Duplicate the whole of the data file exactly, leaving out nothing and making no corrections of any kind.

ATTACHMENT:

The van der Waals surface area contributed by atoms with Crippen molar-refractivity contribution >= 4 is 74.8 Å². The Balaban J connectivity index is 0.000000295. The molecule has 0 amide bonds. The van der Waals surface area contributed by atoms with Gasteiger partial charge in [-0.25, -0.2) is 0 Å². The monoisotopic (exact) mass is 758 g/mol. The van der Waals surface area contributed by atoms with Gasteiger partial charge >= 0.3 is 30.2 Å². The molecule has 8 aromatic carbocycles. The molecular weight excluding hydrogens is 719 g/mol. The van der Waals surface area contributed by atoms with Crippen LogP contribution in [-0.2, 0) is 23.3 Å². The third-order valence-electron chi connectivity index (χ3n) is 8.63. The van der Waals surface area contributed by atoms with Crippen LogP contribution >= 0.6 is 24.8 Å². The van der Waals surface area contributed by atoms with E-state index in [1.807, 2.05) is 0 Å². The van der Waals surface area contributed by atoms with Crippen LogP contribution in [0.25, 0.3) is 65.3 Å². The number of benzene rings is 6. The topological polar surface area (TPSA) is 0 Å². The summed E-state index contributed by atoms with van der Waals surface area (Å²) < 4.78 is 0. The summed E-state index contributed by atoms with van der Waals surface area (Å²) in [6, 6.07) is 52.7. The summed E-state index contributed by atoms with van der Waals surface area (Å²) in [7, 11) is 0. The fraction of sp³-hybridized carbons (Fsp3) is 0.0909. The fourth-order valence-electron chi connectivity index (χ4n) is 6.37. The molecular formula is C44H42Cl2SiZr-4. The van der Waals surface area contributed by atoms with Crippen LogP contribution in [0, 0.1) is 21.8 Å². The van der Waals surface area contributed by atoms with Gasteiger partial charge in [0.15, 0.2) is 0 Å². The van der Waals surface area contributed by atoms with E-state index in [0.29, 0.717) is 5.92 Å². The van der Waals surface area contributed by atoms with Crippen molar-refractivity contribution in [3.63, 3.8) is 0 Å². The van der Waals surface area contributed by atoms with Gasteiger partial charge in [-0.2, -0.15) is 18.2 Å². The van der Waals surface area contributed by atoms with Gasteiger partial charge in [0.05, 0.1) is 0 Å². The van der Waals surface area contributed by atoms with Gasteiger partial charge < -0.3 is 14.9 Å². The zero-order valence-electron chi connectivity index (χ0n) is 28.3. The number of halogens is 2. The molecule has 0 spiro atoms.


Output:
The van der Waals surface area contributed by atoms with Crippen molar-refractivity contribution >= 4 is 74.8 Å². The Balaban J connectivity index is 0.000000295. The molecule has 0 amide bonds. The van der Waals surface area contributed by atoms with Gasteiger partial charge in [-0.25, -0.2) is 0 Å². The monoisotopic (exact) mass is 758 g/mol. The van der Waals surface area contributed by atoms with Gasteiger partial charge >= 0.3 is 30.2 Å². The molecule has 8 aromatic carbocycles. The molecular weight excluding hydrogens is 719 g/mol. The van der Waals surface area contributed by atoms with Crippen LogP contribution in [-0.2, 0) is 23.3 Å². The third-order valence-electron chi connectivity index (χ3n) is 8.63. The van der Waals surface area contributed by atoms with Crippen LogP contribution >= 0.6 is 24.8 Å². The van der Waals surface area contributed by atoms with E-state index in [1.807, 2.05) is 0 Å². The van der Waals surface area contributed by atoms with Crippen LogP contribution in [0.25, 0.3) is 65.3 Å². The number of benzene rings is 6. The topological polar surface area (TPSA) is 0 Å². The summed E-state index contributed by atoms with van der Waals surface area (Å²) < 4.78 is 0. The summed E-state index contributed by atoms with van der Waals surface area (Å²) in [6, 6.07) is 52.7. The summed E-state index contributed by atoms with van der Waals surface area (Å²) in [7, 11) is 0. The fraction of sp³-hybridized carbons (Fsp3) is 0.0909. The fourth-order valence-electron chi connectivity index (χ4n) is 6.37. The molecular formula is C44H42Cl2SiZr-4. The van der Waals surface area contributed by atoms with Crippen LogP contribution in [0, 0.1) is 21.8 Å². The van der Waals surface area contributed by atoms with Gasteiger partial charge in [0.15, 0.2) is 0 Å². The van der Waals surface area contributed by atoms with E-state index in [0.29, 0.717) is 5.92 Å². The van der Waals surface area contributed by atoms with Crippen molar-refractivity contribution in [3.63, 3.8) is 0 Å². The van der Waals surface area contributed by atoms with Gasteiger partial charge in [-0.2, -0.15) is 18.2 Å². The van der Waals surface area contributed by atoms with Gasteiger partial charge in [0.05, 0.1) is 0 Å². The van der Waals surface area contributed by atoms with Gasteiger partial charge < -0.3 is 14.9 Å². The zero-order valence-electron chi connectivity index (χ0n) is 28.3. The number of halogens is 2. The molecule has 0 spiro atoms.